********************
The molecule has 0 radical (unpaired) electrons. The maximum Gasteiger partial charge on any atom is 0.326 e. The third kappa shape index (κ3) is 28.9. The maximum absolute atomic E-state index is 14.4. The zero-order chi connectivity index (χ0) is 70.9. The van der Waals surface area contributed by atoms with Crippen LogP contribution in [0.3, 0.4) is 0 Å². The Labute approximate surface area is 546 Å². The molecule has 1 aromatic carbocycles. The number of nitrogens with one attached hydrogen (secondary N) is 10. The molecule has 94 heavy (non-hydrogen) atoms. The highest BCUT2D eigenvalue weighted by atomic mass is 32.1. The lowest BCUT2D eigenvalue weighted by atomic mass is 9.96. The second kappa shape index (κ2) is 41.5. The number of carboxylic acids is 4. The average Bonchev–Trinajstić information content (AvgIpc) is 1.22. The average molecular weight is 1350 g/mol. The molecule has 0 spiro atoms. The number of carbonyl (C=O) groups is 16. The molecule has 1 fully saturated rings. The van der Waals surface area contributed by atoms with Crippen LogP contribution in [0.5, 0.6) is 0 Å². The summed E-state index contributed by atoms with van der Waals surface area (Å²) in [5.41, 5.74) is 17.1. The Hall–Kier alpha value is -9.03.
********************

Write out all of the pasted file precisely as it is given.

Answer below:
The molecule has 0 radical (unpaired) electrons. The maximum Gasteiger partial charge on any atom is 0.326 e. The third kappa shape index (κ3) is 28.9. The maximum absolute atomic E-state index is 14.4. The zero-order chi connectivity index (χ0) is 70.9. The van der Waals surface area contributed by atoms with Crippen LogP contribution in [0.3, 0.4) is 0 Å². The Labute approximate surface area is 546 Å². The molecule has 1 aromatic carbocycles. The number of nitrogens with one attached hydrogen (secondary N) is 10. The molecule has 94 heavy (non-hydrogen) atoms. The highest BCUT2D eigenvalue weighted by atomic mass is 32.1. The lowest BCUT2D eigenvalue weighted by atomic mass is 9.96. The second kappa shape index (κ2) is 41.5. The number of carboxylic acids is 4. The average Bonchev–Trinajstić information content (AvgIpc) is 1.22. The average molecular weight is 1350 g/mol. The molecule has 0 spiro atoms. The number of carbonyl (C=O) groups is 16. The molecule has 1 fully saturated rings. The van der Waals surface area contributed by atoms with Crippen LogP contribution in [0.5, 0.6) is 0 Å². The summed E-state index contributed by atoms with van der Waals surface area (Å²) in [5.41, 5.74) is 17.1. The Hall–Kier alpha value is -9.03.